Jordan climbs

Wizards fall

With 18 points, he moves to No. 3 on scoring list, but Hornets prevail, 103-94

Pro Basketball

January 23, 2003|By Milton Kent | Milton Kent,SUN STAFF

NEW ORLEANS - It's hard to consider a place as memorable when you've only been there twice in 21 years, but the Big Easy likely occupies a special spot in Michael Jordan's heart.

It was here, after all, where he first entered the nation's consciousness, hitting a jump shot at the Superdome as a freshman to win the national championship game for North Carolina.

Just across the street from his previous exploits, Jordan got another piece of history last night at New Orleans Arena, hitting a short jumper in the lane with 1:09 remaining in the second quarter to move past Wilt Chamberlain for third place on the NBA's all-time scoring list.

But Jordan's accomplishment and Jerry Stackhouse's return to the lineup were the only good things that happened to the Wizards, who were blitzed by the Hornets, 103-94.

New Orleans ran Washington silly before an ESPN audience, running up a 29-10 advantage in fast-break points. And when the Hornets (23-20) weren't running, they were hurting the Wizards (21-21) inside and outside, as Jamal Mashburn scored 24 points and Baron Davis and David Wesley combined to hit six three-pointers and score 33 points.

"The difference in the game was transition points," said Washington coach Doug Collins. "We knew coming in that fast-breaking was going to be a big problem. They just ran the ball at us. But we hung in there, as we always do.

"Our guys do some pretty good things. But we couldn't sustain anything. We couldn't stop them when we had to. This team here is pretty powerful. They're big, they're fast, they can post and they have depth. They're a real good team."

Stackhouse, who missed four games with a pulled left groin muscle, returned for the first time in more than a week and didn't miss a beat, scoring a game-high 26 points, and leading a fourth-quarter flurry in which the Wizards shaved a 22-point deficit to nine.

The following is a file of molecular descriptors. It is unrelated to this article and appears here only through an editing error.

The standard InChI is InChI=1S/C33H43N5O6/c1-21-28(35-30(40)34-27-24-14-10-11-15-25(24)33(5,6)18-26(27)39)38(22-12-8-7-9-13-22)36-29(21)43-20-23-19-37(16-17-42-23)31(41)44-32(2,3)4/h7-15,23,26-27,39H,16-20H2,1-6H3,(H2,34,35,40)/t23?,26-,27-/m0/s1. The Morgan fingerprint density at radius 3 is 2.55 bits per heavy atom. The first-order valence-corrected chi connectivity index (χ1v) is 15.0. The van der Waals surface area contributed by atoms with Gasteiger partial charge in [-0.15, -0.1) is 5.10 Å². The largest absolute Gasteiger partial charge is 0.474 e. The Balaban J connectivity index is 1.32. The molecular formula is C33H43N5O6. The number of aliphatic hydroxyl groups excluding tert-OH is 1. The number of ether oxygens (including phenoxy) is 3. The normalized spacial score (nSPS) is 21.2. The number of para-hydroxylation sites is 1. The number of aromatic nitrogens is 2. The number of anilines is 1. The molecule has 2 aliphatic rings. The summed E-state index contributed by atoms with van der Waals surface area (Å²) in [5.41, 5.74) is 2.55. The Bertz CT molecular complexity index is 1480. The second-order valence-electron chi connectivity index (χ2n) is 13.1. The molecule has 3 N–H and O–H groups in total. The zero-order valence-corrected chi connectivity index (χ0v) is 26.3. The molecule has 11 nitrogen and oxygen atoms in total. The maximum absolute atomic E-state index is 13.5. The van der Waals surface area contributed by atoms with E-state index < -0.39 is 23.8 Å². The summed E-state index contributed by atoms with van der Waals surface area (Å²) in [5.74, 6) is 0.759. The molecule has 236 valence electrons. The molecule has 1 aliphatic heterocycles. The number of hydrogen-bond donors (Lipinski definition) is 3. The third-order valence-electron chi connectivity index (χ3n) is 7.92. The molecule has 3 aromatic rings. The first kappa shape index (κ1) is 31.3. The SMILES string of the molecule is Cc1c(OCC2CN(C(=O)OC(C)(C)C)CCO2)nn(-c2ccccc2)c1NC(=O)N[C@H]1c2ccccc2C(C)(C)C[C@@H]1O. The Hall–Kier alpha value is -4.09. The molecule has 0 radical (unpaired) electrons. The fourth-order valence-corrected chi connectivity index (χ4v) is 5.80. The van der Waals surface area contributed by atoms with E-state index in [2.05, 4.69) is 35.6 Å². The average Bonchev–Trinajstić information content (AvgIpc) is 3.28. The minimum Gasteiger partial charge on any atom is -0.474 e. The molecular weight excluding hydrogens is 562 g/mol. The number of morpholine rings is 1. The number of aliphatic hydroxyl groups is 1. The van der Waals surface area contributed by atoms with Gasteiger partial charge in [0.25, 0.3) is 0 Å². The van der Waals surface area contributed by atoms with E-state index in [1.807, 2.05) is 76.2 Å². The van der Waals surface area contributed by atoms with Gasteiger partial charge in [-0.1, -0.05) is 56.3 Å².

"They got in control and we were playing nip and tuck with them and unfortunately we were behind when we started to make our little run," said Stackhouse, who reported no ill effects from his injury.

Jordan, who scored 18 points, trails Kareem Abdul-Jabbar and Karl Malone on the all-time list, with a career total of 31,424, five ahead of Chamberlain. But he shot 1-for-7 in the second half and failed to get to the free-throw line in 38 minutes.

"Obviously, a milestone is a milestone," Jordan said. "It summarizes the effort I've given throughout my career. Personally, I was not aware of the record. I was more concerned with winning the game.

"Stats define you when you're 10 or 20 years past the game. While you are playing, what matters is wins."

The game was marred by a fight between New Orleans' P.J. Brown and Washington's Charles Oakley as they grappled for a rebound in the final minute of the third quarter.

Carrying over hostilities left from when Brown played in Miami and Oakley in New York, the two scuffled and Brown was called for a flagrant foul, pulling Oakley to the floor before both were ejected for fighting.

Oakley, who made his first start of the season in place of Christian Laettner (stomach virus), appeared to throw a punch at Brown, which, if detected by the league, would cost him at least a one-game suspension.

"I'm trying to do what I can do, whether it's leadership or whatever," Oakley said. "If you've got to fight, you've got to fight. That's part of leadership. It's a battle. They got a lot of easy buckets and a lot of shots and we had turnovers, but we were still in the game."

Next for Wizards

Opponent: Chicago Bulls

Site: United Center, Chicago

When: Tomorrow, 8:30 p.m.

TV/Radio: Comcast SportsNet, ESPN2/WTEM (980 AM)

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